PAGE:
Shelter dogs 101: What to expect in the first 6 months after adopting

COLUMBUS, Ohio — “Don’t shop, adopt!” is a popular phrase that animal shelters use to help find dogs their forever home. So, what can new owners expect when they bring home a shelter dog? Researchers from The Ohio State University tracked how pooches’ behavior shifted over the first six months in their new home and found some surprising changes.

Researchers surveyed owners who had adopted dogs from five shelters at multiple time points using a recognized behavioral assessment tool called the Canine Behavioral Assessment & Research Questionnaire (C-BARQ). The study found that while these dogs may exhibit various problem behaviors that fluctuate over time, owners generally remain highly satisfied with their four-legged family addition despite the adjustment period.

The findings revealed that aggression towards strangers, owners, and other dogs had a high prevalence among the adopted dogs, but the patterns of aggression changed over time. Separation-related behavior problems, on the other hand, decreased by the six-month mark. At the end of the study, 93.7 percent of owners rated their dog’s overall behavior as excellent or good, and 100 percent reported that their pet adjusted moderately or extremely well to their new home.

“We really got to see where in the timeline the pet’s behavior may change or may not change, and that’s really the key,” says study lead author Kyle Bohland, assistant professor-clinical of behavioral medicine in the Department of Veterinary Clinical Sciences at OSU, in a university release. “The shelter system touches many lives, both humans and pets. And so it’s important for us to be able to counsel owners on what may or may not change in the future so they can be better prepared to handle those consequences and then, hopefully, keep dogs in homes.”

Scroll down to see 10 steps for preparing your home for a new dog

(Photo by Hilary Halliwell from Pexels)

Scientists aimed to challenge the common belief that a dog’s behavior drastically changes three days, three weeks, and three months after adoption. Previous studies on shelter dogs’ behavior changes only examined one point in time or employed unvalidated surveys. To provide a more comprehensive analysis, researchers used the C-BARQ tool, which allowed them to assess individual dogs consistently. Participants who adopted dogs from shelters in the Columbus and Cleveland areas completed surveys at various intervals after adoption.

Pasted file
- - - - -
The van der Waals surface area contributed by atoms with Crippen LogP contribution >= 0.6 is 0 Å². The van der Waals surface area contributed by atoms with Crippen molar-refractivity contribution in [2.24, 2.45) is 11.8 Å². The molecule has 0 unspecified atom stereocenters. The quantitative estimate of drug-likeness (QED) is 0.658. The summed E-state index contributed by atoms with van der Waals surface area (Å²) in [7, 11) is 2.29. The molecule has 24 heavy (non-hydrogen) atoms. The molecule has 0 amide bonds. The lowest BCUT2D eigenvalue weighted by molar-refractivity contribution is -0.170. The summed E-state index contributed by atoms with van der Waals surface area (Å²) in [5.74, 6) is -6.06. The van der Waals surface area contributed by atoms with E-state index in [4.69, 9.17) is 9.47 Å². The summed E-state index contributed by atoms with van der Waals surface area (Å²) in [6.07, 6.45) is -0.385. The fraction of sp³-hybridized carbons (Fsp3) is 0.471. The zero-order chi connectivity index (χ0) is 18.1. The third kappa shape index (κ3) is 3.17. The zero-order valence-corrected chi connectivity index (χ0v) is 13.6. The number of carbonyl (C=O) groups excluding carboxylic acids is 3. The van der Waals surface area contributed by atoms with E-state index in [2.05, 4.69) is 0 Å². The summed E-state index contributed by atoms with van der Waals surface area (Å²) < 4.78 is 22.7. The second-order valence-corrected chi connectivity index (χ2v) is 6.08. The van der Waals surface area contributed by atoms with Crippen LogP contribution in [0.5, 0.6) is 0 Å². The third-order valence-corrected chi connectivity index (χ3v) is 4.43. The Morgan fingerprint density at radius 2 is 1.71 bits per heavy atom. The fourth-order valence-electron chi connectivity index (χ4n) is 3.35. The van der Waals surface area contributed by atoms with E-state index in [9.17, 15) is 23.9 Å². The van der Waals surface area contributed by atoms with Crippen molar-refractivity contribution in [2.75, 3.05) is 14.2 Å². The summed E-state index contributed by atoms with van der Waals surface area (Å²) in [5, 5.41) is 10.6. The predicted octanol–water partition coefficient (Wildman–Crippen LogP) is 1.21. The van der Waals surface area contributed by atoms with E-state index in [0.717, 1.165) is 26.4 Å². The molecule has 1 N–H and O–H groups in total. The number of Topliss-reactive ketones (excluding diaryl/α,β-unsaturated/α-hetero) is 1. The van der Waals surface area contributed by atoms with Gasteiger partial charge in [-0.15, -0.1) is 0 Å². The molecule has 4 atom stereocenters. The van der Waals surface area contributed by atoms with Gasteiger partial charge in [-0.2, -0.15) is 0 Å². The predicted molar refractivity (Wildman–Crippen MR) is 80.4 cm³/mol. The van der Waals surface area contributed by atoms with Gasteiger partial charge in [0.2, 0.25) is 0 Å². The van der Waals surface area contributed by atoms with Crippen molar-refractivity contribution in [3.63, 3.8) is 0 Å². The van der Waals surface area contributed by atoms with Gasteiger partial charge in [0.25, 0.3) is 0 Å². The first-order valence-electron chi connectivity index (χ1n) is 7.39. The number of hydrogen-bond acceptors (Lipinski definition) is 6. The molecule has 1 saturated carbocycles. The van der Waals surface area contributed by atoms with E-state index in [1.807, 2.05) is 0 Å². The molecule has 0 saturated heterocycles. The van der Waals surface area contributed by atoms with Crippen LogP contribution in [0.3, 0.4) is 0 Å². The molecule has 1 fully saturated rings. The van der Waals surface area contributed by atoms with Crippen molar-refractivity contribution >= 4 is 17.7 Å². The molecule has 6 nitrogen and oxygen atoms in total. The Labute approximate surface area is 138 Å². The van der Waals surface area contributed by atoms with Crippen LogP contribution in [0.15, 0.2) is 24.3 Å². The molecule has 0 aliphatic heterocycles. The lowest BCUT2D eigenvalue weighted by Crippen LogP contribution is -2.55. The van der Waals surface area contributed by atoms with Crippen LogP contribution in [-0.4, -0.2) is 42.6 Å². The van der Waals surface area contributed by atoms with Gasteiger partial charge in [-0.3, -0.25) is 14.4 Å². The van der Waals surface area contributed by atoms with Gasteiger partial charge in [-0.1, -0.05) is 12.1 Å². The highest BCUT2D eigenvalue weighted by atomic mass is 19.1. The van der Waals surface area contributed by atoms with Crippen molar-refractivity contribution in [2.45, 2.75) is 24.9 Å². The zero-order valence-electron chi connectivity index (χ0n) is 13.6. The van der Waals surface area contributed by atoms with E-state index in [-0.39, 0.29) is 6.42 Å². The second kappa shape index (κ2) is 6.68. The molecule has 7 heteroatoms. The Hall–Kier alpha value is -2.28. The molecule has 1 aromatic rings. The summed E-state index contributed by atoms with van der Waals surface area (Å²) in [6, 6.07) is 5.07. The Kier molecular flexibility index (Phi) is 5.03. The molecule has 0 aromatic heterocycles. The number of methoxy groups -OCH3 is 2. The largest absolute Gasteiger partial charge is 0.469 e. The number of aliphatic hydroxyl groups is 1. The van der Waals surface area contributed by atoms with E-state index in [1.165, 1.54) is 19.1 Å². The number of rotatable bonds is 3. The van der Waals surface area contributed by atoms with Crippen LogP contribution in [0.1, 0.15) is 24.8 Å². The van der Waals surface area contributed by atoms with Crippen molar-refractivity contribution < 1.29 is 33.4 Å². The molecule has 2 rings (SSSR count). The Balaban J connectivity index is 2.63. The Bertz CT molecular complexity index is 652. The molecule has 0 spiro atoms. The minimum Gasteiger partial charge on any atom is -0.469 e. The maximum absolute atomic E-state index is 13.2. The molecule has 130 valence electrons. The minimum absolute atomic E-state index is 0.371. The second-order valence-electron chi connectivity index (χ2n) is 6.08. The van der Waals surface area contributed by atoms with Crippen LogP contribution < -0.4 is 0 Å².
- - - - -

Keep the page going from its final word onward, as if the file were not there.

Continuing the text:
The surveys asked owners to rate their dog’s behavior on a scale from 0-4 across multiple factors, including excitability, aggression, fear, touch sensitivity, separation-related behavior, attachment and attention-seeking, chasing, and energy level. Owners were also asked to rate their overall satisfaction with their dog’s behavior and document any changes in their household.

The study’s results indicated that certain behaviors changed over time, such as increases in stranger-directed aggression, chasing behavior, training difficulty, excitability, and touch sensitivity at different intervals. However, two behaviors decreased by the six-month mark: separation-related behavior and attachment and attention-seeking. Some behaviors remained consistent throughout the study period, including aggression towards familiar dogs, strangers, and owners.

Seven out of the studied dogs were returned to the shelter during the research period, resulting in a return rate of 7.1 percent, significantly lower than the national average of about 15 percent.

“The bottom line is we don’t want to see dogs coming back to shelters,” says Bohland. “A lot of what we study comes from clients having questions. So my hope is that in the long term, this can help shelter employees and veterinarians target interventions that will help keep more dogs in their homes.”

The study is published in the journal PLOS ONE.

How to prepare a home for an adopted dog:

  1. Safe Space: Set up areas where the dog can feel safe. This includes its bed, food and water bowls, and toys.
  2. Dog-Proofing: Make sure your home is adequately dog-proofed.
  3. Crate Training: If you plan to crate train, be sure the crate is ready.
  4. Familiar Items: If your new dog has a special item (such as a toy, bed, or blanket) from its foster home or shelter, find out if you can take it home. This can help make your home feel familiar.
  5. Supplies: You will need a few basic dog supplies ahead of time so you don’t have to run to the store at the last minute. These include a dog bed and crate (if using); food and water bowls; toys; dog food; collar, ID tag, and leash.
  6. Prevent a Lost Dog: Have a collar and ID tag with your phone number made in advance. Bring it with you when you pick up your new dog.
  7. Transition the Dog’s Food: Find out what food your new dog is currently eating and make sure you have enough for the first few weeks. If you plan on changing its food, wait at least a week before introducing the new diet.
  8. Bond With Your Dog: Spend the first few days bonding with your new dog, but give it some space as well. You can encourage your dog to interact with you through the use of treats and a soft, calm voice.
  9. Establish Routine: Begin feeding, walking, and interacting with your dog on the same general schedule each day.
  10. House Rules: If there are areas in or around your home that are off-limits to your dog, establish this upfront.

Remember that adopting a pet involves more than household preparation. It’s lifestyle preparation. Decide who’ll be in charge of house-training, feeding, and exercising your pet, and when during the day these activities will be done. Come up with some rules as a family.

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